Therein lies the problem. As one expert wrote during a previous ivory bill go-round: “The body of evidence is only as strong as the single strongest piece — ten cups of weak coffee do not make a pot of strong coffee.”
This time, two experts who have been skeptical of previous sightings said they remained unconvinced.
“The trouble is, it’s all very poor video,” said Chris Elphick, a professor of conservation biology at the University of Connecticut who studies birds. Pileated and red-headed woodpeckers, among other species, can look a lot like ivory bills from a distance or from certain angles. Light can play games with the eye. Audio is easy to misconstrue.
“I don’t think this changes very much, frankly,” he said. “I would love to be wrong.”
The stakes of the recent findings are heightened because federal wildlife officials have proposed that ivory-billed woodpeckers be declared extinct, which would end legal protection. Last year, citing “substantial disagreement among experts regarding the status of the species,” the United States Fish and Wildlife Service extended its deadline to make a final ruling.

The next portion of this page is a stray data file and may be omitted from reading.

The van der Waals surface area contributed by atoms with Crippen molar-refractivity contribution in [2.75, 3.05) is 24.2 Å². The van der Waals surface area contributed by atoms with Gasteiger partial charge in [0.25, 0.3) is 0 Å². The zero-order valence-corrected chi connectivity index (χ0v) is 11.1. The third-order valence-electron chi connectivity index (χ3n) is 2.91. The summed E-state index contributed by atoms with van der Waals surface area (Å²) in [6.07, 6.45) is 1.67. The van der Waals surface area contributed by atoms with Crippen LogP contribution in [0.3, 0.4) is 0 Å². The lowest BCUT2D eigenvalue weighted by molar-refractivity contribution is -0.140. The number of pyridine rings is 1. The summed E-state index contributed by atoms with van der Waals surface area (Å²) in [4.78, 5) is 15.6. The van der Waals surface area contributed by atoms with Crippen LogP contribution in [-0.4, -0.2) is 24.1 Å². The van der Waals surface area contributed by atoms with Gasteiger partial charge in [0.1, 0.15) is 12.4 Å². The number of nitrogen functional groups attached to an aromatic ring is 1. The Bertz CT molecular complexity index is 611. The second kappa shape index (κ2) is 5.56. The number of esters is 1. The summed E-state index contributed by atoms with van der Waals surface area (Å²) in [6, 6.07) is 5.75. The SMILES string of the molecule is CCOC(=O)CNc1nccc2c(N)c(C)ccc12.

A spokeswoman, Christine Schuldheisz, said the agency did not comment on outside studies but was working toward a final decision, which is expected later this year.
According to the authors of the new study, removing federal protection would be bad for any remaining ivory bills. But other scientists say there’s a steep price to keeping them on the endangered species list.
“Whether or not limited federal conservation funds should be spent on chasing this ghost, instead of saving other genuinely endangered species and habitats, is a vital issue,” said Richard O. Prum, a professor of ornithology at Yale.
Ivory bills fell into steep decline as Americans logged their habitat, old-growth swampy forests of the Southeast. Few remained by the 1930s, but a scientific expedition discovered a nest in Louisiana, in one of the largest remaining swaths of habitat. The land, called the Singer Tract, was leased for logging. Conservation groups tried to purchase the rights, but the company refused to sell. The last widely accepted ivory bill sighting in the United States was in 1944, a lone female, seen in her roost with the forest cleared around her.